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212 B.C.- The Roman siege of Syracuse is successful and Roman forces storm the city. Archimedes is killed in unclear circumstances. In his study a number of mathematical and scientific writings were found along with blueprints for his inventions. His writings end up being scattered across the empire and are of little interest except for the war machines at the time.
324 A.D.- Pappus of Alexandria, a Greek mathematician who researched Archimedes and his mathematical theories, discoveries a copy of a manuscript that Archimedes wrote. On it are the ingredients for gunpowder and instructions on how to make it. Pappus follows the instructions, and while trying to figure out its purpose accidentally drops a candle into the gunpowder, which injures him severely and nearly kills him. His wounds progress him towards death and he dictates to his scribe (absent from the experiment) the ingredients for and procedure for making gunpowder. He dies soon after.
325 A.D.- The scribe of Pappus brings Pappus’ discovery to the rest of the scientific community in Alexandria, and soon many more experiments are conducted more cautiously. The scientists soon adapt Ctesibus’ cannon to work with the gunpowder instead of using air compression. It attracts the attention of local Roman army officers and word of its potential military uses spread across the Empire until it reaches the ears of Constantine, the Emperor.
326 A.D.- The cannon is brought before the Emperor Constantine’s court to demonstrate its power and military potential. The Emperor is pleased with it and orders it to be produced all over the empire and to be added to its legions.
328 A.D.- The cannon sees its first military use against Frankish raiders on the Rhine frontier. Although not particularly accurate its main use comes as a shock weapon and after experiencing casualties the Franks retreat. As word of this new weapon spreads among the Germanic tribes and as more raids are repulsed in this manner the amount of raids and incursions into Roman territory rapidly decreases.
332 A.D.- With legions equipped with cannons Constantine and his son Constantine II successfully campaign against the Goths winning outstanding victories with combinations of the legions’ superiority and the shock uses of the cannon. The Goths flee from what they call the “fiery death.”
334 A.D.- Sarmatian slaves rebel across the northern side of the Danube, and the Sarmatians call for the help of the Romans. After a stunning Roman victory where casualties were minimal but the Sarmatians fled at the sight and sound of the “fiery death.”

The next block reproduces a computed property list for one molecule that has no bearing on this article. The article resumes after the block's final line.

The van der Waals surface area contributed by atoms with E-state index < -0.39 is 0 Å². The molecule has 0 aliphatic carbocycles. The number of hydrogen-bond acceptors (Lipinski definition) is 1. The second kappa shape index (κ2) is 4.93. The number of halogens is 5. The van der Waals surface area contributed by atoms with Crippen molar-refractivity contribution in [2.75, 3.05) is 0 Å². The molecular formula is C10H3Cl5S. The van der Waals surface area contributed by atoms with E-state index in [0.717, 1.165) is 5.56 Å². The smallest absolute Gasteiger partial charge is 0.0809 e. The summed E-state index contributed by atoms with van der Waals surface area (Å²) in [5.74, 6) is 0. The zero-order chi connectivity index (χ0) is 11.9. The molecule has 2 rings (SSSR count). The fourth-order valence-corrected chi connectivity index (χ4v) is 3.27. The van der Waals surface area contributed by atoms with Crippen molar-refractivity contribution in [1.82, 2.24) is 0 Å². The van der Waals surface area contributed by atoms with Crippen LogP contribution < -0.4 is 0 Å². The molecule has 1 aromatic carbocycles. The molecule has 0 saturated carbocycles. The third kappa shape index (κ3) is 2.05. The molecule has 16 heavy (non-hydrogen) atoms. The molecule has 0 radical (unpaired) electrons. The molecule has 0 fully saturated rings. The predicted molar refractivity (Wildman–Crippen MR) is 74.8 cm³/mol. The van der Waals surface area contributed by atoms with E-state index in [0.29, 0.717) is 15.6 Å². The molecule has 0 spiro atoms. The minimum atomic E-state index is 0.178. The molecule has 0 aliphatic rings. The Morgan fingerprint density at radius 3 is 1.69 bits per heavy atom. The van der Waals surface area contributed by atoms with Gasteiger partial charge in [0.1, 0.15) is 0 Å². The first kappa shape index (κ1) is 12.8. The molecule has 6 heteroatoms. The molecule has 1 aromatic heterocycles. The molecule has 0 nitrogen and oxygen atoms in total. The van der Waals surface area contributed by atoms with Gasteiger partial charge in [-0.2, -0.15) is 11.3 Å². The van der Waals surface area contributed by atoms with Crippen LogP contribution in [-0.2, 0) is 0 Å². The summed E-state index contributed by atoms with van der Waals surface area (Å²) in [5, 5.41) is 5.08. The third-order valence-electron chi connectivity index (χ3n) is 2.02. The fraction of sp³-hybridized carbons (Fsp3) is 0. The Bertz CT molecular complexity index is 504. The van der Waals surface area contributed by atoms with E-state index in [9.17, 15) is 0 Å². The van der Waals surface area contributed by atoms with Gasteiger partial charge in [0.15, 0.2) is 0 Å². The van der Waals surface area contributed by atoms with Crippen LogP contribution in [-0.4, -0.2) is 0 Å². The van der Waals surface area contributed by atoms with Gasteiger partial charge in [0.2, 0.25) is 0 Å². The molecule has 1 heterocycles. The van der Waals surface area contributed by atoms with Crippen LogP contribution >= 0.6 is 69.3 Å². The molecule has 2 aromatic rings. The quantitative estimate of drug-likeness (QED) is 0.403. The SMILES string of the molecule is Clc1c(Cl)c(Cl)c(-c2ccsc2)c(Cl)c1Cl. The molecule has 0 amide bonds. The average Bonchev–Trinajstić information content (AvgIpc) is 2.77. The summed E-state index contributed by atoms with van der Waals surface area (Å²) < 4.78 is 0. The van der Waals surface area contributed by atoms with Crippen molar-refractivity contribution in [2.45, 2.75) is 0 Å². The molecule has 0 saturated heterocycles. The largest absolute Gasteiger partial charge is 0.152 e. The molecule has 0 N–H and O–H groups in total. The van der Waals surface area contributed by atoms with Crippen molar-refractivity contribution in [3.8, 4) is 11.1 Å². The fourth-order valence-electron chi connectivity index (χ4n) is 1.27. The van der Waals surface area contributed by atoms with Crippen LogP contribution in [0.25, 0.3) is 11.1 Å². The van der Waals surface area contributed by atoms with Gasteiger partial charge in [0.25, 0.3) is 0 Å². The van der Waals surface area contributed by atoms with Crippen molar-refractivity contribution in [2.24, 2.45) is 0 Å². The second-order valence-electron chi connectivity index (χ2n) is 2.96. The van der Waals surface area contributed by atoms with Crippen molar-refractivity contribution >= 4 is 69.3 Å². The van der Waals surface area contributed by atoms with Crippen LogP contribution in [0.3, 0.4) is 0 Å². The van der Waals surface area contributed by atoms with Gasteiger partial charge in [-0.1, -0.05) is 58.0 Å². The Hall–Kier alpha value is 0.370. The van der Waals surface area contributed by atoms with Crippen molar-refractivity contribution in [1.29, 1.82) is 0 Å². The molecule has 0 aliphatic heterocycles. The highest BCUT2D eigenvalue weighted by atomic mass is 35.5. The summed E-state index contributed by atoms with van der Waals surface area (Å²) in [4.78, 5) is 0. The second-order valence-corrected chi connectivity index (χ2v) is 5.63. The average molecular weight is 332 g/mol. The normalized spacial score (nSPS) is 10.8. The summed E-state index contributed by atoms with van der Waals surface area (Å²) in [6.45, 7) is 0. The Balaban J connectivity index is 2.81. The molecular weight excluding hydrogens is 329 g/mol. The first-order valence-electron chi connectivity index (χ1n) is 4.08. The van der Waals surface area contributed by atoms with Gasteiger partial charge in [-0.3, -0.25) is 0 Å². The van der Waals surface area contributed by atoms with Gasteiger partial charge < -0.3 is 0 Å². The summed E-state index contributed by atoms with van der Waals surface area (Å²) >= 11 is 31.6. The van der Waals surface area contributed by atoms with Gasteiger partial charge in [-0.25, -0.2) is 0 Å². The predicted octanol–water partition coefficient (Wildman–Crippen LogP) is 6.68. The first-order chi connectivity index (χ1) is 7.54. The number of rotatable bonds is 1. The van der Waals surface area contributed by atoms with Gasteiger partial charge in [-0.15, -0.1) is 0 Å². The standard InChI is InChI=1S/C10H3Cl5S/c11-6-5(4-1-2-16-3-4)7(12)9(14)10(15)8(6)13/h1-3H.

337 A.D.- The Sasssanid Empire attacks the Roman Empire across the eastern frontier under the leadership of Shapur II. Most of the attacks are repulsed by Roman legions and cannon but the Sassanids do succeed in taking some fortresses and outposts. Constantine of natural causes dies not long after the invasion begins. The Empire is distributed amongst his sons, Constantine II ruling Gaul, Britain, and Spain, Constans ruling Italy and Africa, and Constantius II ruling the east.
339 A.D.- A Greek scientist in Massilia invents the earliest version of the Arquebus, and it is the first portable firearm. It is kept a secret but eventually it reaches the ears of Constantine II, who wishes to use it in his armies but keeps it a secret from his brothers.
340 A.D.- After refusing to relinquish his guardianship of Constans, Constantine II marched into Italy against his brother. Using his new weapon the Arquebus and the cannon he marches into Italy where Constantine II and Constans faced off at Aquileia, where Constantine II won a resounding victory and Constans died in battle. Constantine becomes undisputed Emperor of the west and is vastly supported.
341-343 A.D.- Constantine II campaigns against the Franks who are defeated and forced back across the Rhine. Constantine II mandates that every Rhine fortification be equipped with cannon and in some cases the new Arquebus. He also campaigns against the Britons, Scots, and Picts in Britain with success and has outposts in Hadrian’s Wall fortified with cannon. In 343 Constantine II builds a column in Rome that depicts his victory against his brother as well as his campaigns against barbarians (including his 332 victory against the Goths) as well as the cannon and the Arquebus. During this time Constantius II and the eastern Empire also adopt the Arquebus and use it against the Sassanids.